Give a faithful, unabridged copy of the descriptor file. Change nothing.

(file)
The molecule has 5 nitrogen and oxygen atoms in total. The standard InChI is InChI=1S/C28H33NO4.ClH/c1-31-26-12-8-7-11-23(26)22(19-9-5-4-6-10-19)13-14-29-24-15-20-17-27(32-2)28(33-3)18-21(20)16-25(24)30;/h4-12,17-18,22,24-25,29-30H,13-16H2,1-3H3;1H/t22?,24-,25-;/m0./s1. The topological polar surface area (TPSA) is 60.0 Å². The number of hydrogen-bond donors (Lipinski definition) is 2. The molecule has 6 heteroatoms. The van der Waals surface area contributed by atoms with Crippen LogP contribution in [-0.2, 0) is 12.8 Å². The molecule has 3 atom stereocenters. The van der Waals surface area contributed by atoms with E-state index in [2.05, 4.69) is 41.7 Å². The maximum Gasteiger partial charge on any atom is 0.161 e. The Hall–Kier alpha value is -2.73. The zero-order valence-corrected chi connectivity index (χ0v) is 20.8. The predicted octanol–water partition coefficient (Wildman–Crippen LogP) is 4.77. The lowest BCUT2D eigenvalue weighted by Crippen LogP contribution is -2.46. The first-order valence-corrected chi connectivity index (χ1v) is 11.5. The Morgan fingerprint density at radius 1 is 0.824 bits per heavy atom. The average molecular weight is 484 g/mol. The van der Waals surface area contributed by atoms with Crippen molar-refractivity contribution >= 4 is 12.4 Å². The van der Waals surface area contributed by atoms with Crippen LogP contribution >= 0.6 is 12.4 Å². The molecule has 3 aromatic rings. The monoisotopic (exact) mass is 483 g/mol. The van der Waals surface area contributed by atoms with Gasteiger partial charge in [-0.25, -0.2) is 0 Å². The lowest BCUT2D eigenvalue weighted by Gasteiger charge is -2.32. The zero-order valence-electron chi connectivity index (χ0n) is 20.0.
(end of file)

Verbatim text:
The molecule has 5 nitrogen and oxygen atoms in total. The standard InChI is InChI=1S/C28H33NO4.ClH/c1-31-26-12-8-7-11-23(26)22(19-9-5-4-6-10-19)13-14-29-24-15-20-17-27(32-2)28(33-3)18-21(20)16-25(24)30;/h4-12,17-18,22,24-25,29-30H,13-16H2,1-3H3;1H/t22?,24-,25-;/m0./s1. The topological polar surface area (TPSA) is 60.0 Å². The number of hydrogen-bond donors (Lipinski definition) is 2. The molecule has 6 heteroatoms. The van der Waals surface area contributed by atoms with Crippen LogP contribution in [-0.2, 0) is 12.8 Å². The molecule has 3 atom stereocenters. The van der Waals surface area contributed by atoms with E-state index in [2.05, 4.69) is 41.7 Å². The maximum Gasteiger partial charge on any atom is 0.161 e. The Hall–Kier alpha value is -2.73. The zero-order valence-corrected chi connectivity index (χ0v) is 20.8. The predicted octanol–water partition coefficient (Wildman–Crippen LogP) is 4.77. The lowest BCUT2D eigenvalue weighted by Crippen LogP contribution is -2.46. The first-order valence-corrected chi connectivity index (χ1v) is 11.5. The Morgan fingerprint density at radius 1 is 0.824 bits per heavy atom. The average molecular weight is 484 g/mol. The van der Waals surface area contributed by atoms with Crippen molar-refractivity contribution >= 4 is 12.4 Å². The van der Waals surface area contributed by atoms with Crippen LogP contribution >= 0.6 is 12.4 Å². The molecule has 3 aromatic rings. The monoisotopic (exact) mass is 483 g/mol. The van der Waals surface area contributed by atoms with Gasteiger partial charge in [-0.25, -0.2) is 0 Å². The lowest BCUT2D eigenvalue weighted by Gasteiger charge is -2.32. The zero-order valence-electron chi connectivity index (χ0n) is 20.0.